Saturday, September 26, 2020

Tuesday offered interesting voting insights

| March 13, 2020 1:00 AM

Maybe they were protest votes, or ovals filled in for sentimentality’s sake.

Maybe, just maybe, though, the people casting those votes were asleep at the wheel.

In Idaho’s Democratic primary election Tuesday, 8,984 Kootenai County residents cast ballots for one of 17 presidential candidates. By then, however, 14 of those candidates had dropped out of the race. Because ballots had to be prepared well in advance, voters had to stay somewhat up to date to know who was still sticking around.

Joe Biden easily won Kootenai County with 54.13 percent of the vote (4,857), with Bernie Sanders trailing at 35.89 percent (3,220). The only other candidate still standing, though nobody can rationally explain why, was Tulsi Gabbard of Hawaii. She garnered 65 votes.

In all, 831 voters chose candidates who were no longer in the race. As a percentage of the Democratic turnout in Kootenai County, that’s just under 10 percent. Were they uninformed? Misinformed? Or was something else going on? And what does that bode for the May and November elections ahead?

Until voters are required to pass a test proving even a modicum of understanding about who or what they’re voting for — and such a test admittedly will never become part of the American electoral process — a hefty percentage will cast ill-informed ballots. Imagine the comprehension level when voters weigh in on two advisory vote questions that will appear on the May 19 primary ballot, thanks to the Kootenai County Board of Commissioners: One on urban renewal, and the other on a possible inmate re-entry center.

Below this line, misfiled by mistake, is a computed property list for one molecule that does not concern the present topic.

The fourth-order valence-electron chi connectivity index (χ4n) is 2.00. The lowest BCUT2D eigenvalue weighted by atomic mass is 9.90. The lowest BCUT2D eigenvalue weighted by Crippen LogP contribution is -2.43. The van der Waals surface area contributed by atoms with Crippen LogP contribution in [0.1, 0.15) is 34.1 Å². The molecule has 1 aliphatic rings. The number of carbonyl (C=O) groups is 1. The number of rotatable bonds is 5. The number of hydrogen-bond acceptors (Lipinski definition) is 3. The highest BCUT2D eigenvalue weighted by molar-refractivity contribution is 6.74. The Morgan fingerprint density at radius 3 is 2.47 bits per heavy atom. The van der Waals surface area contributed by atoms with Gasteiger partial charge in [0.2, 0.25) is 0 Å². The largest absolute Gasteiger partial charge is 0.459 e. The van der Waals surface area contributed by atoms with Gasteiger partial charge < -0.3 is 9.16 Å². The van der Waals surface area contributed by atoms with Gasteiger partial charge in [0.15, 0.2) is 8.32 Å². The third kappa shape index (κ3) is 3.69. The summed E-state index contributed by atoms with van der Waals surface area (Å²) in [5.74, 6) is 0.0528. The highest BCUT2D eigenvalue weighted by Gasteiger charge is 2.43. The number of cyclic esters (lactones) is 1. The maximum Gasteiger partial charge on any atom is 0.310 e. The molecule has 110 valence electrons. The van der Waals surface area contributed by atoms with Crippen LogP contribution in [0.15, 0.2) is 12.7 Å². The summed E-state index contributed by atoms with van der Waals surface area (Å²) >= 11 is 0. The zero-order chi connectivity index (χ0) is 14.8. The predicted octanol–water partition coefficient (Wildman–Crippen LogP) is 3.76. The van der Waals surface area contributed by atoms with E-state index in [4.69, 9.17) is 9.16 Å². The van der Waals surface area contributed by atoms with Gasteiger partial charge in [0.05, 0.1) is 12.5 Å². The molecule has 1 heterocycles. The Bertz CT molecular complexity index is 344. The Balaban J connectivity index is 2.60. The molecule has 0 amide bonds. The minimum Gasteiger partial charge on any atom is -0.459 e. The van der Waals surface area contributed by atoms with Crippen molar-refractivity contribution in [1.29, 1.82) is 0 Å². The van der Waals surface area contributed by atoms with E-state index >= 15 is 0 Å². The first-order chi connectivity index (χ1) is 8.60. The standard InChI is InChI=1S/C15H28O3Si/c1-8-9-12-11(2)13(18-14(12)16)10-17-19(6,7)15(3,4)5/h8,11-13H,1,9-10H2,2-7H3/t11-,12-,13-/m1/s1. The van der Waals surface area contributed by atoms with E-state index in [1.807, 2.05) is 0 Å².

Both of these issues are far more complex than, say, spending 30 seconds on Google would reveal about who’s still in the Democratic race for president. Ill-informed votes aren’t a likelihood; they’re guaranteed.

But the immediate peril is the idea that nonbinding advisory votes could gain a foothold locally. Because elected officials who pose the questions have no responsibility whatsoever to act upon the voters’ expressed will, the entire process erodes public trust. Look around: Voter trust can’t take a whole lot more erosion.

As long as elected officials answer their phones, conduct public hearings, exchange email and generally mix with the people they represent, they will know how the electorate feels about important issues of the day. Advisory votes are a cop-out and a slippery slope that commissioners would be wise to step back from.